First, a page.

Reversing Aging: Exercise Rejuvenates Brain Cells

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Recent research shows that exercise can prevent or slow cognitive decline by affecting gene expression in the brain cells of mice. Exercise was found to revert aged microglia to a youthful state and is essential for new neuron formation in the hippocampus. Additionally, exercise reduced the presence of T cells in the aging brain. Credit:

Exercise can rejuvenate brain immune cells and reduce aging effects, highlighting the need for tailored exercise programs to support cognitive health.

New research published today (May 15) in the scientific journal Aging Cell provides insights into how exercise may help to prevent or slow cognitive decline during aging.

For the study, investigators assessed the expression of genes in individual cells in the brains of mice. The team found that exercise has a significant impact on gene expression in microglia, the immune cells of the central nervous system that support brain function. Specifically, the group found that exercise reverts the gene expression patterns of aged microglia to patterns seen in young microglia.

The Role of Microglia in Brain Health

Treatments that depleted microglia revealed that these cells are required for the stimulatory effects of exercise on the formation of new neurons in the brain’s hippocampus, a region involved in memory, learning, and emotion.

The scientists also found that allowing mice access to a running wheel prevented and/or reduced the presence of T cells in the hippocampus during aging. These immune cells are not typically found in the brain during youth, but they increase with age.

Implications for Exercise and Aging

“We were both surprised and excited about the extent to which physical activity rejuvenates and transforms the composition of immune cells within the brain, in particular the way in which it was able to reverse the negative impacts of aging,” said co-corresponding author Jana Vukovic, PhD, of The University of Queensland, in Australia.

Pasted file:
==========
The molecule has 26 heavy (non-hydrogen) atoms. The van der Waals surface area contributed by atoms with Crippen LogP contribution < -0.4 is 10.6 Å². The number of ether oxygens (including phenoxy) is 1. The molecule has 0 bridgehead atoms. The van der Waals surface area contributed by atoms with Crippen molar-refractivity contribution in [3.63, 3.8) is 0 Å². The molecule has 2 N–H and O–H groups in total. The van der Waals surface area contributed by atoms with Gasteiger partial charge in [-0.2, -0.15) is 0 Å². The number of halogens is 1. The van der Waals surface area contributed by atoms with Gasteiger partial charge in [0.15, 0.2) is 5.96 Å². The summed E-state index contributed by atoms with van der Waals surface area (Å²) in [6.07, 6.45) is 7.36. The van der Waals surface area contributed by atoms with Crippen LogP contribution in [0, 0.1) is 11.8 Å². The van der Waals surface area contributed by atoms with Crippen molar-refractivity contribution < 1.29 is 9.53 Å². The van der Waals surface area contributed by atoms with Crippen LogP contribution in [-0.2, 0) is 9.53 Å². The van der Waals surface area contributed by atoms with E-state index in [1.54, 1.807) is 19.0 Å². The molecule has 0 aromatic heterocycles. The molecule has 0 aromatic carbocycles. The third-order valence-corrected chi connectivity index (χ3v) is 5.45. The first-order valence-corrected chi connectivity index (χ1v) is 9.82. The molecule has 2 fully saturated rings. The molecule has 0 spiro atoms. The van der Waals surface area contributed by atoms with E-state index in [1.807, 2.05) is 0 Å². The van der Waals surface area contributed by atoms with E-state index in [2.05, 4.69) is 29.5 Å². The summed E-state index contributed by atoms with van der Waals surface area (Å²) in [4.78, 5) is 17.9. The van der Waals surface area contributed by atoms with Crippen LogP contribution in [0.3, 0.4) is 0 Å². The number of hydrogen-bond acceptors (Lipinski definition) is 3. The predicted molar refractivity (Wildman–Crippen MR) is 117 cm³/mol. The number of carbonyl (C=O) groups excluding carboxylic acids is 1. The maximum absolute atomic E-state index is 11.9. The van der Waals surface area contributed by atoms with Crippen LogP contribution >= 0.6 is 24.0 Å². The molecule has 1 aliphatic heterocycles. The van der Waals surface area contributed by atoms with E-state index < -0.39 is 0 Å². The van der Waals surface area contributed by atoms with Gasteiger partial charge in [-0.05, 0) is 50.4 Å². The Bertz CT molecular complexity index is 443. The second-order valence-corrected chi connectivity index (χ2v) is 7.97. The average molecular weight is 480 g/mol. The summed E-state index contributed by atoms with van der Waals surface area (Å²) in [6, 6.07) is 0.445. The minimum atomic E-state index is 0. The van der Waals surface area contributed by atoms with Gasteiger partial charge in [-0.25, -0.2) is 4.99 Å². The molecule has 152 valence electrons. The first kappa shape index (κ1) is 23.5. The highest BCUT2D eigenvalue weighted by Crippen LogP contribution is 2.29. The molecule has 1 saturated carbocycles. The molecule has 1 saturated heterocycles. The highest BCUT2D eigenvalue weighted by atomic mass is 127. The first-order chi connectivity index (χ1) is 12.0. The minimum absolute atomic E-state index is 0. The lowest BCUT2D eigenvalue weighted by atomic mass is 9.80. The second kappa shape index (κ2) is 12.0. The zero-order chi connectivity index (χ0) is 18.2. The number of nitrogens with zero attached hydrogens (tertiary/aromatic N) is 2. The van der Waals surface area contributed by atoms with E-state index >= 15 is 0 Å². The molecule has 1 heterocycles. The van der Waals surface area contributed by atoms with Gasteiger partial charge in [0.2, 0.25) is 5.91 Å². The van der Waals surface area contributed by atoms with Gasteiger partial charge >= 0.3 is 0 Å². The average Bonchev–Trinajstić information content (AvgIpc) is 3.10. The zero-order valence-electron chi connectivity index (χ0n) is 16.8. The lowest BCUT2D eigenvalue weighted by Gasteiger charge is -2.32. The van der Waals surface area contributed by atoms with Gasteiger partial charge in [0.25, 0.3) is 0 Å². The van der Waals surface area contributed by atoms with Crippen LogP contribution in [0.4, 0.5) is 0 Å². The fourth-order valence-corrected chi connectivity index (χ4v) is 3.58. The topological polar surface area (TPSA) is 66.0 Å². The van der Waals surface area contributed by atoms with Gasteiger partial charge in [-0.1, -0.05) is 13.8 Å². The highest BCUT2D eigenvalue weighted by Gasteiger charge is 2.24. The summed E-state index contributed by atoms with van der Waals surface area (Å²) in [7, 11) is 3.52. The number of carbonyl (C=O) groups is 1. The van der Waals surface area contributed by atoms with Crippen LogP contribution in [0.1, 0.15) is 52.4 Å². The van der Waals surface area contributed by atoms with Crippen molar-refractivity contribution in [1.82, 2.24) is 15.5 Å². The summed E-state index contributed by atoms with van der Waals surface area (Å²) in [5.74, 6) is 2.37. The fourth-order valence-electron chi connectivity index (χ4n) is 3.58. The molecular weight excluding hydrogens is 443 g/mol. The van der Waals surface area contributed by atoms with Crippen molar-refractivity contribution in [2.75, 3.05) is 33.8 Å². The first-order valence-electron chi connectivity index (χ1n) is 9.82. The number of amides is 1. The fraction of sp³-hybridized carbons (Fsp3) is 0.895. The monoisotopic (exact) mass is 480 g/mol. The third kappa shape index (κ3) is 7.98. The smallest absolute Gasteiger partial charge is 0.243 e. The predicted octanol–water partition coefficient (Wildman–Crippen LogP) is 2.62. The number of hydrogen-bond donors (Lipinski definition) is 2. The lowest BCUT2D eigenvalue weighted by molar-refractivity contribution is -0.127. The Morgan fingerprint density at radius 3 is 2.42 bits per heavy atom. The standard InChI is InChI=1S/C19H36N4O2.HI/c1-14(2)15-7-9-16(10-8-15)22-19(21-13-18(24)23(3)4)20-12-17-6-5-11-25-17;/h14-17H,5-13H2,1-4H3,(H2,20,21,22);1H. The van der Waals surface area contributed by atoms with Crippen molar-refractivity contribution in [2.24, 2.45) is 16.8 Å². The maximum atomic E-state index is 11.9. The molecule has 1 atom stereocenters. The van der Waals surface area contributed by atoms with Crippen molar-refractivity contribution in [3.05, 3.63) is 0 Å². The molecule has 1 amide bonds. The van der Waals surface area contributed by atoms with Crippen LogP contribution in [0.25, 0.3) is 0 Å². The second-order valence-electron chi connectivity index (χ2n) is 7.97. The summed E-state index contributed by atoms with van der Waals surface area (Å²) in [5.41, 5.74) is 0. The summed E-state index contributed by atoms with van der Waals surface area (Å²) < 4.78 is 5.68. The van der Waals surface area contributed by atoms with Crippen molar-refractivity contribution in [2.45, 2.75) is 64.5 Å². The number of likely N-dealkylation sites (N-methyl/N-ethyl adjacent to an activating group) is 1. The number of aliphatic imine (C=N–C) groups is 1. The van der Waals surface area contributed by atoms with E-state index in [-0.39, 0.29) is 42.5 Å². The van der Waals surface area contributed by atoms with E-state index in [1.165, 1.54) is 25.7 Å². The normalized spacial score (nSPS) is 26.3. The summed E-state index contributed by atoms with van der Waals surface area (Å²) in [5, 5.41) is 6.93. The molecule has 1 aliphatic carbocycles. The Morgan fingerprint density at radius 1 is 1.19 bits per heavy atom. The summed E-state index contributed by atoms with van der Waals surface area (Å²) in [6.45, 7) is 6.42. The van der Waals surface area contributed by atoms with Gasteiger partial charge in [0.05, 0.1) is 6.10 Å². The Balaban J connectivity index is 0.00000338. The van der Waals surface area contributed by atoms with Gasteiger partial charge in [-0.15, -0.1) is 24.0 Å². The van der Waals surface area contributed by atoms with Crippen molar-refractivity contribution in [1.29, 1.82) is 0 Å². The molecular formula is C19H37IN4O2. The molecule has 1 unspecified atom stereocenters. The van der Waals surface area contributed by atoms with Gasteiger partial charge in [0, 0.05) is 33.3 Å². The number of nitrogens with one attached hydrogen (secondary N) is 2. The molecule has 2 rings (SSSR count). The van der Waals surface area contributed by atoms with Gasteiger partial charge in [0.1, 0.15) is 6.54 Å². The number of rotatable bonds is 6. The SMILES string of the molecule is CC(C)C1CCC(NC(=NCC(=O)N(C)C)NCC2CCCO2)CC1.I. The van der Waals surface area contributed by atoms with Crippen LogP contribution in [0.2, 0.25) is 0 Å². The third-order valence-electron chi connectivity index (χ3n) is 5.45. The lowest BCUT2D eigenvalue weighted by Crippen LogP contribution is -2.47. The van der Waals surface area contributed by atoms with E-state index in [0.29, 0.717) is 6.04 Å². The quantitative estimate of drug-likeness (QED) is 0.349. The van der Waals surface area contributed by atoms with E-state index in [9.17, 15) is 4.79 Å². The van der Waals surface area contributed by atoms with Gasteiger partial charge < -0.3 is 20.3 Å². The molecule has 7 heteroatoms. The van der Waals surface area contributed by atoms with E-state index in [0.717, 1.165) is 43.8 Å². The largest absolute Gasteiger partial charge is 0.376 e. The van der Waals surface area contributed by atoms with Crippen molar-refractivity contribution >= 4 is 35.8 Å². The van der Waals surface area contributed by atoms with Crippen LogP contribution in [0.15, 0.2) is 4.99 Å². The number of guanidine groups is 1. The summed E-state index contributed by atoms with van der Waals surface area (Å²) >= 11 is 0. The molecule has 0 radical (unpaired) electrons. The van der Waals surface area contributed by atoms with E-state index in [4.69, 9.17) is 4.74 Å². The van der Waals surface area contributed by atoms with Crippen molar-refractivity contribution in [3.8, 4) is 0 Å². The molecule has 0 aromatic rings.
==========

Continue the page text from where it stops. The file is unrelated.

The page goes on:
“It highlights the importance of normalizing and facilitating access to tailored exercise programs. Our findings should help different industries to design interventions for elderly individuals who are looking to maintain or improve both their physical and mental capabilities.”

Reference: “Exercise rejuvenates microglia and reverses T cell accumulation in the aged female mouse brain” by Solal Chauquet, Emily F. Willis, Laura Grice, Samuel B. R. Harley, Joseph E. Powell, Naomi R. Wray, Quan Nguyen, Marc J. Ruitenberg, Sonia Shah and Jana Vukovic, 15 May 2024, Aging Cell.
DOI: 10.1111/acel.14172

1 Comment on "Reversing Aging: Exercise Rejuvenates Brain Cells"

  1. This is a intuition fact I have held as my activity level has been at least 30 plus years and at 78 am very active with aerobics weekly (approx 300 minute’s a week) and daily walking for two years earning 10.4 million steps and 4600iles. We just need more verification of the effect.

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